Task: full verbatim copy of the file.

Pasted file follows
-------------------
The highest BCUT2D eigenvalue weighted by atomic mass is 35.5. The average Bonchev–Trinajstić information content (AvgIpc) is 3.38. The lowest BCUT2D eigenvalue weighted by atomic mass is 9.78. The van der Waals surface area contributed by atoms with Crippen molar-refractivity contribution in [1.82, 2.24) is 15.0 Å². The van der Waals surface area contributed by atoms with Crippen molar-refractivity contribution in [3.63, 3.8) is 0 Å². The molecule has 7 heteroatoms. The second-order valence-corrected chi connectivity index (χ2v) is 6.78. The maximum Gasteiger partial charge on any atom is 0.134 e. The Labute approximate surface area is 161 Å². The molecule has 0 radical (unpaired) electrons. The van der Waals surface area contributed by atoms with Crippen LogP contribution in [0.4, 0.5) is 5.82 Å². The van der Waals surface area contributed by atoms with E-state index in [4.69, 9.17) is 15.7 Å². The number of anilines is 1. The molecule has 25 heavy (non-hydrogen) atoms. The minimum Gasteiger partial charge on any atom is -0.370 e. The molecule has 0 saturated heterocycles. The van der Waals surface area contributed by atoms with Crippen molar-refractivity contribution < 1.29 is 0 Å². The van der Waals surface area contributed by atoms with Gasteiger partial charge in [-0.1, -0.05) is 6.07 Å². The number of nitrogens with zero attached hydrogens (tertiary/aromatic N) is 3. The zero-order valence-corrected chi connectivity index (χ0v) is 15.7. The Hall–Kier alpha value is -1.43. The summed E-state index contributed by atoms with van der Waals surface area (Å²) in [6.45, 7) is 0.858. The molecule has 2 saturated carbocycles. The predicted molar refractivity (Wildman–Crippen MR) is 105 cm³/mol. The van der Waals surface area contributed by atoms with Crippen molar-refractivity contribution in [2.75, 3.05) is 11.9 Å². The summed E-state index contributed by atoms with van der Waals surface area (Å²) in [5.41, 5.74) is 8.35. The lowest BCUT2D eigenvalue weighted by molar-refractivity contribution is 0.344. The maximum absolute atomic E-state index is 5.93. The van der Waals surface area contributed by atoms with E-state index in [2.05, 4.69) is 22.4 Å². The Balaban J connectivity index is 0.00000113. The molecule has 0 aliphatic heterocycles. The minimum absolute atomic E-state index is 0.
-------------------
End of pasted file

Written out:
The highest BCUT2D eigenvalue weighted by atomic mass is 35.5. The average Bonchev–Trinajstić information content (AvgIpc) is 3.38. The lowest BCUT2D eigenvalue weighted by atomic mass is 9.78. The van der Waals surface area contributed by atoms with Crippen molar-refractivity contribution in [1.82, 2.24) is 15.0 Å². The van der Waals surface area contributed by atoms with Crippen molar-refractivity contribution in [3.63, 3.8) is 0 Å². The molecule has 7 heteroatoms. The second-order valence-corrected chi connectivity index (χ2v) is 6.78. The maximum Gasteiger partial charge on any atom is 0.134 e. The Labute approximate surface area is 161 Å². The molecule has 0 radical (unpaired) electrons. The van der Waals surface area contributed by atoms with Crippen LogP contribution in [0.4, 0.5) is 5.82 Å². The van der Waals surface area contributed by atoms with E-state index in [4.69, 9.17) is 15.7 Å². The number of anilines is 1. The molecule has 25 heavy (non-hydrogen) atoms. The minimum Gasteiger partial charge on any atom is -0.370 e. The molecule has 0 saturated heterocycles. The van der Waals surface area contributed by atoms with Crippen molar-refractivity contribution < 1.29 is 0 Å². The van der Waals surface area contributed by atoms with Gasteiger partial charge in [-0.1, -0.05) is 6.07 Å². The number of nitrogens with zero attached hydrogens (tertiary/aromatic N) is 3. The zero-order valence-corrected chi connectivity index (χ0v) is 15.7. The Hall–Kier alpha value is -1.43. The summed E-state index contributed by atoms with van der Waals surface area (Å²) in [6.45, 7) is 0.858. The molecule has 2 saturated carbocycles. The predicted molar refractivity (Wildman–Crippen MR) is 105 cm³/mol. The van der Waals surface area contributed by atoms with Crippen molar-refractivity contribution in [2.75, 3.05) is 11.9 Å². The summed E-state index contributed by atoms with van der Waals surface area (Å²) in [5.41, 5.74) is 8.35. The lowest BCUT2D eigenvalue weighted by molar-refractivity contribution is 0.344. The maximum absolute atomic E-state index is 5.93. The van der Waals surface area contributed by atoms with E-state index in [2.05, 4.69) is 22.4 Å². The Balaban J connectivity index is 0.00000113. The molecule has 0 aliphatic heterocycles. The minimum absolute atomic E-state index is 0.